Unless you read the Hartford Police Department website or somehow caught a brief mention of it at WTNH, you might not have known that a young Hartford teen went missing recently. The HPD announcement says that the girl was “missing from the Gray Lodge Facility since last week” in their September 11th press release. The 15 year old garnered no media attention (at least nothing that is searchable on their web sites, which publish most news items) from the Hartford Courant, WFSB, NBC30, or the Journal Inquirer. A broader search on Google showed the same. Only WTNH bothered. One can only speculate as to why the media can afford to devote constant coverage to one missing persons case, but not to another, especially one involving a youth. Fortunately, the HPD reported yesterday that this girl was safely returned to the Gray Lodge. Thank you to the Hartford Police Department and WTNH for giving a damn about our city’s teenagers.

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Towing Reform

George Gombossy (formerly of the Courant) reports that there will be some significant towing policy changes in Hartford. A few years ago when my stolen car had been recovered, I was informed that it was towed (without my consent or choice of who would tow it) to an autobody and storage in the South Meadows. While this was not the biggest headache in the entire ordeal, I would have preferred to have my car towed using AAA and brought to an autoshop I had already developed a relationship with. Fortunately, it looks like others those cars break down or are stolen will not have to tolerate the HPD making these types of decisions for them in the future.

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Staycation 2009

When my friend David told me he’d secured a reservation for a trip to the top of the Travelers’ Tower, I had no choice but to invite myself along. This would bring me downtown in the late morning, and since I had plans to be less than a block from there later in the afternoon, I figured I would just spend the time in between downtown.

At eleven we zoomed to the 21st floor. I did not think about the logistics of this. After having walked 2.5 miles to get downtown, the three flights of stairs did not seem so fun. The view was worth the panting. From the street, the tower does not look like it can hold more than two people. We had six people up there, and there was plenty of room for more. I had no luck locating my apartment.
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East Hartford
Continue reading “Staycation 2009”

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Whose Guardians?

It’s been reported that the Guardian Angels had been contacted after a series of murders; on Sunday, a group of the Guardian Angels walked the Garden Street area. This “patrol” was designed to assess the situation. The Hartford Courant reports that Guardian Angels will begin weekly patrols, and that the group’s founder wants there to be a Hartford chapter; an earlier attempt to do just that failed in the 80s. For those who do not remember, there was controversy about the group then. Recent news about the GA’s visit to Hartford reference controversy, without really spelling out what the issues are.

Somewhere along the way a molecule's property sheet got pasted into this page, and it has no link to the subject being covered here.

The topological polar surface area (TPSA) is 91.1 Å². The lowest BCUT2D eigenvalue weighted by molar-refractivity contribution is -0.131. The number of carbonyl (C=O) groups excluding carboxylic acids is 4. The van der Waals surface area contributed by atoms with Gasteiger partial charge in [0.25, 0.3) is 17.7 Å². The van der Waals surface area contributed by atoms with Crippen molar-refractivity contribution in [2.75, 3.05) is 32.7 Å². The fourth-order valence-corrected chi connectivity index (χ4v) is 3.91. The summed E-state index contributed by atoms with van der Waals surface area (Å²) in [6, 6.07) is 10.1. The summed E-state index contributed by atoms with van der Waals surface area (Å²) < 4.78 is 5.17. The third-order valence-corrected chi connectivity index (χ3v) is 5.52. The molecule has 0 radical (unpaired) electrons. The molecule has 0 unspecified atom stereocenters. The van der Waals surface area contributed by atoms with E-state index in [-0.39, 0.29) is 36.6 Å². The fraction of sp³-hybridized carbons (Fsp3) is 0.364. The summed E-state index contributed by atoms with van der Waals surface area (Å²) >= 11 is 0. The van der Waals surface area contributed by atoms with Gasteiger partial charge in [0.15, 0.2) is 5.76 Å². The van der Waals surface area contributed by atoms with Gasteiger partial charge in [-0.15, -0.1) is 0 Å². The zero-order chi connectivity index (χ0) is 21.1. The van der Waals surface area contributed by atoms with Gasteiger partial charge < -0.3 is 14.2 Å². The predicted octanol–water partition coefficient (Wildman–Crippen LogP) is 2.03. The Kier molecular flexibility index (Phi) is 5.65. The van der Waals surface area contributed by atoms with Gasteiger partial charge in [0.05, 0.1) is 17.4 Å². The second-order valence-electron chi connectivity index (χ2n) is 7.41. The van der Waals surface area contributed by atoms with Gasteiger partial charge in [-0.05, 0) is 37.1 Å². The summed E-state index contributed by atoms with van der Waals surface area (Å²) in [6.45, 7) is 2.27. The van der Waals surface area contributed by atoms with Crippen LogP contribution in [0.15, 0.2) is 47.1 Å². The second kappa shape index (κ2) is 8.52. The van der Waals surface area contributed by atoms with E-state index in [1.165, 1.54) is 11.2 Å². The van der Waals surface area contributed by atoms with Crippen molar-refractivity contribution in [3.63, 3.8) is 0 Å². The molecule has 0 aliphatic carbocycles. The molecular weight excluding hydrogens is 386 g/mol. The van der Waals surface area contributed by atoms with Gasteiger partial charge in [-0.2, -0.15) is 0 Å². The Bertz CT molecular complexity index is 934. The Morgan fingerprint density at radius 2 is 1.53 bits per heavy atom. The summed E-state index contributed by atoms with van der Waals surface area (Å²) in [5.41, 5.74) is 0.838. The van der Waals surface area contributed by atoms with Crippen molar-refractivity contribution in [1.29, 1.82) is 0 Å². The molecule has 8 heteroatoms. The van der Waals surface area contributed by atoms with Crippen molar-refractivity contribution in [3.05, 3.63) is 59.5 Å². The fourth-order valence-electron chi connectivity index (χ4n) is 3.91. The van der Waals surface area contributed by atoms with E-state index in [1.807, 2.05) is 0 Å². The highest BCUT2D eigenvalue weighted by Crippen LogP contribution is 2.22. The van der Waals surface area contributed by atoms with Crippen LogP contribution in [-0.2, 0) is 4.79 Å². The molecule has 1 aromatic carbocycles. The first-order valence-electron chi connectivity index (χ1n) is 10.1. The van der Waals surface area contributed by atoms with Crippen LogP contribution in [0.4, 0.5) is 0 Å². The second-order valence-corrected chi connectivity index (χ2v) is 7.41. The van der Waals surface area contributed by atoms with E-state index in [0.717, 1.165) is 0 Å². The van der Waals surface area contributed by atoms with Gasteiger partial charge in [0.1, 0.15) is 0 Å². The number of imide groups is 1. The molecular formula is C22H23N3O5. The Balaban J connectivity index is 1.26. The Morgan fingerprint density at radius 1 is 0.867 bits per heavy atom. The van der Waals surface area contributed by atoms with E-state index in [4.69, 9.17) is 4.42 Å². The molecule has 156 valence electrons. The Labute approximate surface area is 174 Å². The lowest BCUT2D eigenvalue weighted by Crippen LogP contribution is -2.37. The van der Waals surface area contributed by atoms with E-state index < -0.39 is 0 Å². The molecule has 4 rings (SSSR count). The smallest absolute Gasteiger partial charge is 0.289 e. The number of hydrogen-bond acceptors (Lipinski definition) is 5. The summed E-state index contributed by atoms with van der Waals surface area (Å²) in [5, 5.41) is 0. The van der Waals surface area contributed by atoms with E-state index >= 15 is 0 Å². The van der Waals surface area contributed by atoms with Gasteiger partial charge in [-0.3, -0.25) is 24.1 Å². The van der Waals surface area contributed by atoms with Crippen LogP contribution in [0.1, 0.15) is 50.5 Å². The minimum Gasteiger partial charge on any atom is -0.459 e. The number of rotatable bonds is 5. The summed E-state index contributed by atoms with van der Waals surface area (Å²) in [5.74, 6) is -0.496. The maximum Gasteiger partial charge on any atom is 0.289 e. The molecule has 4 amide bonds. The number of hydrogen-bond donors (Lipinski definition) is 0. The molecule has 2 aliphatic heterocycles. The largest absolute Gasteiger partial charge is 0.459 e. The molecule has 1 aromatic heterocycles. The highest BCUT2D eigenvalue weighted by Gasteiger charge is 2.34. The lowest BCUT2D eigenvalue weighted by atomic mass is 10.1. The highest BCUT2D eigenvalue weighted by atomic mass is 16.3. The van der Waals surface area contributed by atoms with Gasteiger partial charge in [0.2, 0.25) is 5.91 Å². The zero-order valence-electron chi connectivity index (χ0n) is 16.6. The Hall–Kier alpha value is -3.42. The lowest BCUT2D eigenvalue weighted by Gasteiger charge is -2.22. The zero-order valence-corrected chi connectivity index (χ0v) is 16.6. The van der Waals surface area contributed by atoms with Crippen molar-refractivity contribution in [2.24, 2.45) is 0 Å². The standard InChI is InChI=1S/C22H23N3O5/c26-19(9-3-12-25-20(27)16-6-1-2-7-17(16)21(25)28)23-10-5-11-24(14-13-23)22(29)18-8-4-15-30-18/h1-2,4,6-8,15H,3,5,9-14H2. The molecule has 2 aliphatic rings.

According to their own website, they have won presidential praise, are global, and are a way for people to do community service.

In the recent Courant article, someone questioning the group was described as a thug:

“That’s for show,” said one bystander, a young man with a mouthful of gold-capped teeth and dressed in a matching yellow shirt that read “Born Killers.” “They can’t stop nothing. We’re out there every day. When they leave, there’s gonna be a shooting.” The man would not give his name.

His comments — which might have been construed differently had he been described as an elderly man or a shop owner — only echo a critique of the Guardian Angels that has been made elsewhere. In a discussion about the GA’s presence in New Bedford, one person commented:

They came to Brockton, and are hardly seen… ** ONLY ** when a news camera is around, they come out!

Continue reading “Whose Guardians?”

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Bed Bugs, Noise, and Other Things to Make Your Skin Crawl

If you have gripes about any of the following, then the place to be on July 15th is the Hartford Public Library: bed bugs, public safety, crime, violence, noise, street racing, graffiti, neighborhood cleanliness, and blighted buildings.

From 6-8pm the “Summer in the City: Quality of Life in Hartford” panel will be moderated by Councilperson Jim Boucher. Light refreshments will be available beginning at 5:30. A representative of the Hartford Police Department will be on hand.

At the same time, there will be a forum on bed bugs. The Mayor’s office sent out a press release for this:

The City of Hartford Health and Human Services Department in collaboration with the Hartford Public Library will be offering a community forum to inform Hartford residents about solutions to an issue affecting urban centers such as Hartford in recent years- bed bugs. Continue reading “Bed Bugs, Noise, and Other Things to Make Your Skin Crawl”